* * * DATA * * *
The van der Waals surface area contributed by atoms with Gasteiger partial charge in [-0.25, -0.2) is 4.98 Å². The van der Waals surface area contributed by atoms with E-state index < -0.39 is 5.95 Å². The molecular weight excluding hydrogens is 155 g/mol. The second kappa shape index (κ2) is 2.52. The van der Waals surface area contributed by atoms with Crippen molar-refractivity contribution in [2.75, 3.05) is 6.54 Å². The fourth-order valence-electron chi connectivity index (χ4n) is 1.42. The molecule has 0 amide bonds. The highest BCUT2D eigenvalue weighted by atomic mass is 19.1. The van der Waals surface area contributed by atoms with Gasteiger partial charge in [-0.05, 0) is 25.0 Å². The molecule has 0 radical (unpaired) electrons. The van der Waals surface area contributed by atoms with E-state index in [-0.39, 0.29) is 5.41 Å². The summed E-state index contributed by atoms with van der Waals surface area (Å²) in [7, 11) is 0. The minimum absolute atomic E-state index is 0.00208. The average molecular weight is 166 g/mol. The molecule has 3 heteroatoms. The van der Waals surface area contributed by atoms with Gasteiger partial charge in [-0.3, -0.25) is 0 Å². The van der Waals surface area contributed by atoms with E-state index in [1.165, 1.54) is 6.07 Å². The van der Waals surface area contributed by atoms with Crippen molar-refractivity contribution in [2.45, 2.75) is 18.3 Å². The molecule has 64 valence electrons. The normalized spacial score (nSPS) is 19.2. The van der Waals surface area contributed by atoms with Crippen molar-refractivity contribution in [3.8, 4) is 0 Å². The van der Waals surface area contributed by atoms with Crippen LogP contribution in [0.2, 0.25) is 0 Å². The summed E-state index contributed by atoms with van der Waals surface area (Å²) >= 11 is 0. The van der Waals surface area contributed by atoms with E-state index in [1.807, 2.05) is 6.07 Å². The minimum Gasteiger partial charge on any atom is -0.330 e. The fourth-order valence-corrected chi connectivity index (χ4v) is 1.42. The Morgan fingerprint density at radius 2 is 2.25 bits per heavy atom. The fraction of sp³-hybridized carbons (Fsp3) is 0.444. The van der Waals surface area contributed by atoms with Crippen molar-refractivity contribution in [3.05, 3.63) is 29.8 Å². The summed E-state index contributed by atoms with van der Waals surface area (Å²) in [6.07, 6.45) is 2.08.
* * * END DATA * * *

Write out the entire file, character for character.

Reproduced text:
The van der Waals surface area contributed by atoms with Gasteiger partial charge in [-0.25, -0.2) is 4.98 Å². The van der Waals surface area contributed by atoms with E-state index < -0.39 is 5.95 Å². The molecular weight excluding hydrogens is 155 g/mol. The second kappa shape index (κ2) is 2.52. The van der Waals surface area contributed by atoms with Crippen molar-refractivity contribution in [2.75, 3.05) is 6.54 Å². The fourth-order valence-electron chi connectivity index (χ4n) is 1.42. The molecule has 0 amide bonds. The highest BCUT2D eigenvalue weighted by atomic mass is 19.1. The van der Waals surface area contributed by atoms with Gasteiger partial charge in [-0.05, 0) is 25.0 Å². The molecule has 0 radical (unpaired) electrons. The van der Waals surface area contributed by atoms with E-state index in [-0.39, 0.29) is 5.41 Å². The summed E-state index contributed by atoms with van der Waals surface area (Å²) in [7, 11) is 0. The minimum absolute atomic E-state index is 0.00208. The average molecular weight is 166 g/mol. The molecule has 3 heteroatoms. The van der Waals surface area contributed by atoms with Gasteiger partial charge in [-0.3, -0.25) is 0 Å². The van der Waals surface area contributed by atoms with E-state index in [1.165, 1.54) is 6.07 Å². The van der Waals surface area contributed by atoms with Crippen molar-refractivity contribution in [2.45, 2.75) is 18.3 Å². The molecule has 64 valence electrons. The normalized spacial score (nSPS) is 19.2. The van der Waals surface area contributed by atoms with Crippen molar-refractivity contribution in [3.8, 4) is 0 Å². The van der Waals surface area contributed by atoms with Crippen LogP contribution in [0.2, 0.25) is 0 Å². The summed E-state index contributed by atoms with van der Waals surface area (Å²) >= 11 is 0. The van der Waals surface area contributed by atoms with E-state index in [1.807, 2.05) is 6.07 Å². The minimum Gasteiger partial charge on any atom is -0.330 e. The fourth-order valence-corrected chi connectivity index (χ4v) is 1.42. The Morgan fingerprint density at radius 2 is 2.25 bits per heavy atom. The fraction of sp³-hybridized carbons (Fsp3) is 0.444. The van der Waals surface area contributed by atoms with Crippen molar-refractivity contribution in [3.05, 3.63) is 29.8 Å². The summed E-state index contributed by atoms with van der Waals surface area (Å²) in [6.07, 6.45) is 2.08.